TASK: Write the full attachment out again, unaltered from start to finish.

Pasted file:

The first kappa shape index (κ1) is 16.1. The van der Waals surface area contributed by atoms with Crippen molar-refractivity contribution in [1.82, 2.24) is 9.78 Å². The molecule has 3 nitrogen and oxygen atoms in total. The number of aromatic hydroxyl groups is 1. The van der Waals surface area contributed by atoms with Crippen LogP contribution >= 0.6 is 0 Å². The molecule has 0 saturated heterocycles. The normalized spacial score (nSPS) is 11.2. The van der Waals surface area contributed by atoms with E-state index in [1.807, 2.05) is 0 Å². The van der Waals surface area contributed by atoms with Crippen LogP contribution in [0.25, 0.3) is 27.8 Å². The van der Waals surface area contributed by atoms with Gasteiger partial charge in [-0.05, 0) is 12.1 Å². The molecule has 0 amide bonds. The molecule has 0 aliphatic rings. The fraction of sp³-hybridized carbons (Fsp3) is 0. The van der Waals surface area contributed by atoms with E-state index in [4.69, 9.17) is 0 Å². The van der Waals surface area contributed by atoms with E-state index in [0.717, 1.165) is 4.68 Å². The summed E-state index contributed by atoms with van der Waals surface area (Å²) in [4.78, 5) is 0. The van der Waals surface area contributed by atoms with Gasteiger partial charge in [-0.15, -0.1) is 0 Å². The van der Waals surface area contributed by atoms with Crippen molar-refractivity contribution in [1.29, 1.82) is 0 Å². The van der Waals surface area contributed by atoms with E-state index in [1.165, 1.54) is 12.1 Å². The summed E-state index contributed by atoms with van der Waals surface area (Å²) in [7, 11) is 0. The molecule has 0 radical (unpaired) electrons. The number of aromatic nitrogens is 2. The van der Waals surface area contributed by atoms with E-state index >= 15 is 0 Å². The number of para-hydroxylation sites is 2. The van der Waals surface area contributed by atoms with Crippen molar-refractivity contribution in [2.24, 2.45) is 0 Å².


The first kappa shape index (κ1) is 16.1. The van der Waals surface area contributed by atoms with Crippen molar-refractivity contribution in [1.82, 2.24) is 9.78 Å². The molecule has 3 nitrogen and oxygen atoms in total. The number of aromatic hydroxyl groups is 1. The van der Waals surface area contributed by atoms with Crippen LogP contribution >= 0.6 is 0 Å². The molecule has 0 saturated heterocycles. The normalized spacial score (nSPS) is 11.2. The van der Waals surface area contributed by atoms with E-state index in [1.807, 2.05) is 0 Å². The van der Waals surface area contributed by atoms with Crippen LogP contribution in [0.25, 0.3) is 27.8 Å². The van der Waals surface area contributed by atoms with Gasteiger partial charge in [-0.05, 0) is 12.1 Å². The molecule has 0 amide bonds. The molecule has 0 aliphatic rings. The fraction of sp³-hybridized carbons (Fsp3) is 0. The van der Waals surface area contributed by atoms with E-state index in [4.69, 9.17) is 0 Å². The van der Waals surface area contributed by atoms with E-state index in [0.717, 1.165) is 4.68 Å². The summed E-state index contributed by atoms with van der Waals surface area (Å²) in [4.78, 5) is 0. The van der Waals surface area contributed by atoms with Gasteiger partial charge in [-0.15, -0.1) is 0 Å². The van der Waals surface area contributed by atoms with Crippen molar-refractivity contribution in [1.29, 1.82) is 0 Å². The van der Waals surface area contributed by atoms with E-state index in [1.165, 1.54) is 12.1 Å². The summed E-state index contributed by atoms with van der Waals surface area (Å²) in [7, 11) is 0. The molecule has 0 radical (unpaired) electrons. The number of aromatic nitrogens is 2. The van der Waals surface area contributed by atoms with E-state index >= 15 is 0 Å². The number of para-hydroxylation sites is 2. The van der Waals surface area contributed by atoms with Crippen molar-refractivity contribution in [2.24, 2.45) is 0 Å².